Last Saturday morning, I left the confines of Penn with two other people to participate in an important expression of political activism that rises above simple politics.
For almost two hours, we stood out in the rain in front of a Planned Parenthood at 8th and Appletree streets in Center City. It was part of a movement called 40 Days for Life, where Americans stand silently and constantly for 40 days in front of abortion centers in remembrance of those who have lost their lives in these buildings.
There aren’t enough people involved in the pro-life movement at Penn. When talking about the pro-life cause on campus, I hear a very common refrain from students. When they see sonograms, they feel that there is something wrong about abortion, but they are intimidated to act on their inner feelings.
Whenever I hear that, I think about a saying often attributed to the great political philosopher Edmund Burke: “The only thing necessary for the triumph of evil is for good men to do nothing.”
One of the reasons I became passionate about this issue is my belief in the uniqueness of the American project. Most nations unite around common ethnic identities. But in our founding documents, it became clear that America would be united in the idea that there needed to be a place in the world where people could achieve “life, liberty and the pursuit of happiness.” That’s the only way that humans could be able to reach their full potential.
Implicitly, these documents are saying that it’s wrong for the talents of any American to go to waste. We’ll never know what could have been achieved by those individuals who aren’t able to participate in this great opportunity called life. How many Einsteins or Lincolns have we lost?
President Ronald Reagan once cleverly pointed out that it’s convenient how everyone who is for abortion has already been born. They’ve already been given the opportunity of life that, according to them, others should not necessarily have.
At the same time, it is also important for us to recognize that the people who are actually involved in abortion are not evil. It is the practice itself that is wrong.
It is very common to hear the other side try to paint the pro-life movement as “anti-woman.” This is a political tactic devised by the message lobbyists in Washington. It’s a common strategy in our superficial modern-day politics — depicting a certain political view as being filled with hatred to convince undecideds that it is the wrong course. It usually indicates that the other side doesn’t think it can win on the facts.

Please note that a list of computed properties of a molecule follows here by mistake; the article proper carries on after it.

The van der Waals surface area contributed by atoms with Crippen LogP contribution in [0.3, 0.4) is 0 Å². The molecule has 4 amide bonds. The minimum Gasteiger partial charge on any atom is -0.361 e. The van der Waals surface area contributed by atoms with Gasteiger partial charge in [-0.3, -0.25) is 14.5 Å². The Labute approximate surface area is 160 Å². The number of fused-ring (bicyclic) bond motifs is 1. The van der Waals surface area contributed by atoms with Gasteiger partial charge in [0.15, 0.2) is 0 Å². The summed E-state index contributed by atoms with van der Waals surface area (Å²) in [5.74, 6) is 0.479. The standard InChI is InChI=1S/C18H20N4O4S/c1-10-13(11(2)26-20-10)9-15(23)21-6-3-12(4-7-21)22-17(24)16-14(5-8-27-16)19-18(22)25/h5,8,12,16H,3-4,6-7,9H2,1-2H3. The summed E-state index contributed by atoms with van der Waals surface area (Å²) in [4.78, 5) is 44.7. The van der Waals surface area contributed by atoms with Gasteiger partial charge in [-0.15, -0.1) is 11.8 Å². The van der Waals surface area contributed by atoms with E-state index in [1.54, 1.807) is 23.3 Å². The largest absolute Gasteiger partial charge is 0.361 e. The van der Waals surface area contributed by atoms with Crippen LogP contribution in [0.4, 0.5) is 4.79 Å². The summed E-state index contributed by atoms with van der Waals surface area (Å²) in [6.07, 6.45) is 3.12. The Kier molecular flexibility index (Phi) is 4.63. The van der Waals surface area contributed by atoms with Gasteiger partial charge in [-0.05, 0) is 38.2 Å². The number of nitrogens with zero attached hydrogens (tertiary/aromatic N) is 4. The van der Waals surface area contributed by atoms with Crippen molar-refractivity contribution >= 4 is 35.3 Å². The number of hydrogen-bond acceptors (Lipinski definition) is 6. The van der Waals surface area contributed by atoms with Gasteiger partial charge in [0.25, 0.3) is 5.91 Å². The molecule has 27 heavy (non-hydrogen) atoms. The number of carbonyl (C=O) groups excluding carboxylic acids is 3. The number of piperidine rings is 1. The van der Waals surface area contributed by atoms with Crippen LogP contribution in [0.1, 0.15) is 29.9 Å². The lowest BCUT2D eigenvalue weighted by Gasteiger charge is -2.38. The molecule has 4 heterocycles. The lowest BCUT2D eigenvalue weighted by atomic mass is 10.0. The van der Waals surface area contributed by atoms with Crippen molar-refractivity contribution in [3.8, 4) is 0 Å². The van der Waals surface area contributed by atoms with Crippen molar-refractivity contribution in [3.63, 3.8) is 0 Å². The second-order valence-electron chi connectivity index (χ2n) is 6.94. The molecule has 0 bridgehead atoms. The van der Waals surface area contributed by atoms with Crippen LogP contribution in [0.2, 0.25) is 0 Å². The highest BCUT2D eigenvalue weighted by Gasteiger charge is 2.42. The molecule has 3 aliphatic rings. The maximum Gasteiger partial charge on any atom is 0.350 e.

The pro-life movement in general understands the complexities of this decision in a woman’s life. It’s impossible for me to know or understand the fear that a woman feels in potentially having to be responsible for another human being, perhaps without any help at all.
But I remain convinced that abortion is simply the wrong answer. There are other options — for example, Steve Jobs was adopted.
As part of the effort to create a respectful but real pro-life dialogue on campus, Penn for Life will host the new Archbishop of Philadelphia, Charles Chaput, in Houston Hall’s Hall of Flags next Monday at 7:30 p.m.
He’s an ideal speaker to unite and energize the pro-life community in Southeastern Pennsylvania because he’s not afraid to explain why it’s important for our faiths and our morals to inform the public policies we support.
But he won’t speak solely from a Catholic perspective. Chaput is interested in how living a faith-filled life in America is linked to involvement in politics.
As Chaput said in his book Render Unto Caesar, which handles this topic, “Abortion is not mainly a religious issue but a matter of human rights.”
In this book, it becomes clear that Chaput does not approach the issue solely from an archbishop’s perspective; he is also an historical thinker who understands that there are some values that America must stand for.
Whenever I’ve visited the Planned Parenthood on 8th and Appletree, I’ve always left feeling disappointed that only four blocks from Independence Hall, where the Founders attested to the value of human life, we are still so far from achieving their vision.
It’s up to us, the future of America, to determine whether we can get closer to this vision. Next week’s discussion is going to be a good start in advancing the pro-life cause on campus.
Let us be shy no longer.
Charles Gray, a board member of Penn for Life, is a College and Wharton senior from Casper, Wyo. His email address is email@example.com. The Gray Area appears every Tuesday.Comments powered by Disqus
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